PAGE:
Other Disclosures

APEX Disclosures

Apex Clearing Corporation (Apex) is a member of the Securities Investor Protection Corporation (SIPC), which protects securities and cash of the customers of its members up to a maximum of $500,000, of which $250,000 may be cash. For additional information, including a brochure, about SIPC coverage, please call (202) 371-8300 or visit www.sipc.org

Apex has purchased an additional insurance policy to supplement SIPC protection. This additional insurance policy, widely known as “excess SIPC,” becomes available to customers in the event that SIPC limits are exhausted. This additional insurance provides protection for securities and cash up to an aggregate limit of $150 million, subject to sub-limits for any one customer of $37.5 million for securities and $900,000 for cash. Similar to SIPC protection, this additional insurance does not protect against a loss in the market value of securities. For additional information, please contact your broker.

Customer Identification Program Notice

Important Information You Need to Know about Opening a New Account.

Exchange Traded Funds (ETFs) Disclosures:

Exchange Traded Funds (ETFs) are a type of exchange-traded investment product that must register with the SEC under the 1940 Act as either an open-end investment company (generally known as “funds”) or a unit investment trust.

ETFs are not mutual funds. Generally, ETFs combine features of a mutual fund, which can be purchased or redeemed at the end of each trading day at its NAV per share, with the intraday trading feature of a closed-end fund, whose shares trade throughout the trading day at market prices. Intraday trading is described in greater detail below in the section on NAV and Intraday Value.Investment policies, management fees and other information can be found in the individual ETF’s prospectus. 

For a variety of reasons, an ETF’s market price may trade at a premium or a discount to its underlying value. When an Authorized Participant identifies that an ETF’s shares are trading at either a premium or discount to their estimated net asset value, it may engage in trading strategies that are expected to result in the market price of an ETF’s shares moving back in line with its underlying value.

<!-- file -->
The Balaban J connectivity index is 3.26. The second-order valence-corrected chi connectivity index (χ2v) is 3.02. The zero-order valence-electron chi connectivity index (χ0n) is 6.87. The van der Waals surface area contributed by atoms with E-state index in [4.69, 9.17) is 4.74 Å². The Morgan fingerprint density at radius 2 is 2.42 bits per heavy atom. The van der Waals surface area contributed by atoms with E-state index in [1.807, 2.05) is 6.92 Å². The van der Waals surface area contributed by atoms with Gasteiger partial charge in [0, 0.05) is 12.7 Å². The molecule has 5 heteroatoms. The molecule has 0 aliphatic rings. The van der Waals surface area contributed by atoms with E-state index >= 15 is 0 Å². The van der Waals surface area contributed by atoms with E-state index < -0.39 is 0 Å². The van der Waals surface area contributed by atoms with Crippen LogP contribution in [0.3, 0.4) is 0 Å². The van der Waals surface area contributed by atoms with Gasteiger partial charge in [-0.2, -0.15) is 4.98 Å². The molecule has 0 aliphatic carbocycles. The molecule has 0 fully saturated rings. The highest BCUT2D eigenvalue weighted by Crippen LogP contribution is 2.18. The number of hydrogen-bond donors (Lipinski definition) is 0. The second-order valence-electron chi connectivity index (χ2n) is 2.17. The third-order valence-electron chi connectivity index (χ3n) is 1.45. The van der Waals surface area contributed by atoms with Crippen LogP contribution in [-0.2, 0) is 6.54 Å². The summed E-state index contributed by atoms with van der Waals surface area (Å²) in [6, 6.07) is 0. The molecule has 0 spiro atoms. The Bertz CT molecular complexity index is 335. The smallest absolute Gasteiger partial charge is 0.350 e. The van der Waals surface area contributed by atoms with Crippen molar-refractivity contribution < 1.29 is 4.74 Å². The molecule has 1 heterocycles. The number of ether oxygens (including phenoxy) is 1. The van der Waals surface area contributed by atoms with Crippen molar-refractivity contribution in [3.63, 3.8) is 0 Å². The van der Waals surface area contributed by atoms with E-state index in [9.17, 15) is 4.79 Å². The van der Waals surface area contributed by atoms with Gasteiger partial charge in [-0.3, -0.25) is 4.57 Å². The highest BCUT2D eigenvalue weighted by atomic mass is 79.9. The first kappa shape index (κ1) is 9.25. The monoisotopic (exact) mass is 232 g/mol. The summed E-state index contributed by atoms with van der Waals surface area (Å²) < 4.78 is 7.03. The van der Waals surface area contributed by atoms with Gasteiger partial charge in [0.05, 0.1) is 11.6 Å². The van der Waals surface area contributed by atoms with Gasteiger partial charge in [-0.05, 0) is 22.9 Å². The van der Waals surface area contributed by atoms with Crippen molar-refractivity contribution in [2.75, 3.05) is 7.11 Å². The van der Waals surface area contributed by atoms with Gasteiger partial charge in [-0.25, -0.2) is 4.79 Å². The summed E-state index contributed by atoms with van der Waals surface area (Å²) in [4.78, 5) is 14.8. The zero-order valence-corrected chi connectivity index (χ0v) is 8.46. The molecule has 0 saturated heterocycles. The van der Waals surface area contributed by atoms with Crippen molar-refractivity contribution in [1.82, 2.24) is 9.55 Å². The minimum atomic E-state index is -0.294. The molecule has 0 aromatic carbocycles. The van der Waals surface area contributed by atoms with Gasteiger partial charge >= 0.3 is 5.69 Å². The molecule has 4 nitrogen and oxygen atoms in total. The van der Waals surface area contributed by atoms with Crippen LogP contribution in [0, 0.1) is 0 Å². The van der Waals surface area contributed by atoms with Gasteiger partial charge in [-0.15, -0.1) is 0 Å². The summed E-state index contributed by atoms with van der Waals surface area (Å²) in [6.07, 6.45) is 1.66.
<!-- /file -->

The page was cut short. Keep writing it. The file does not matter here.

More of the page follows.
Arbitrage is the practice of taking advantage of a price differential between two or more markets. An arbitrage opportunity is inherent in the ETF structure because the ETF’s intraday market price fluctuates during the trading day. Due to this fluctuation, the ETF’s intraday market price may not equal the ETF’s end-of-day NAV. Authorized Participants can arbitrage this difference (and make a profit) because they can trade directly with the ETF at NAV as well as on the market. The expected result of the arbitrage activity is that the market value of the ETF moves back in line with the ETF’s NAV per share and investors are able to buy ETF shares on an exchange at a price that is close to the ETF’s NAV per share.  (SEC Investor Bulletin: ETFs)

Information about an ETF’s historical premiums and discounts can be found either in the ETF’s full prospectus or on its website.  Investors should consider the investment objectives, risks, charges and expenses of each fund carefully before investing. 

Important Information About IRA Rollovers

Rolling 401(k) Assets into an IRA

When you retire or leave your job for any reason, you have the right to roll over your 401(k) assets to an IRA. You have a number of direct rollover options:

Rolling your traditional 401(k) to a traditional IRA. You can roll your traditional 401(k) assets into a new or existing traditional IRA. To initiate the rollover, you complete the forms required by both the IRA provider you choose and your 401(k) plan administrator. The money is moved directly, either electronically or by check. No taxes are due on the assets you move, and any new earnings accumulate tax deferred.

Rolling your Roth 401(k) to a Roth IRA. You can roll your Roth 401(k) assets into a new or existing Roth IRA with a custodian of your choice. You complete the forms required by the IRA provider and your 401(k) plan administrator, and the money is moved directly either electronically or by check. No taxes are due when the money is moved and any new earnings accumulate tax deferred. Earnings are eligible for tax-free withdrawal once the IRA has been open at least five years and you are at least 59½.

Rolling your traditional 401(k) to a Roth IRA. If your traditional 401(k) plan permits direct rollovers to a Roth IRA, you can roll over assets in your traditional 401(k) to a new or existing Roth IRA. Keep in mind you’ll have to pay taxes on the rollover amount you convert.

It’s a good idea to check with your plan administrator and a tax advisor to determine whether a move from a traditional 401(k) to a Roth IRA is allowed, and right for you. To authorize the rollover, you complete the forms required by your Roth IRA provider and your 401(k) plan administrator. Earnings that accumulate after the rollover will be eligible for tax-free withdrawal when the IRA into which your assets are moved has been open at least five years and you are at least 59½.  Click here to read more.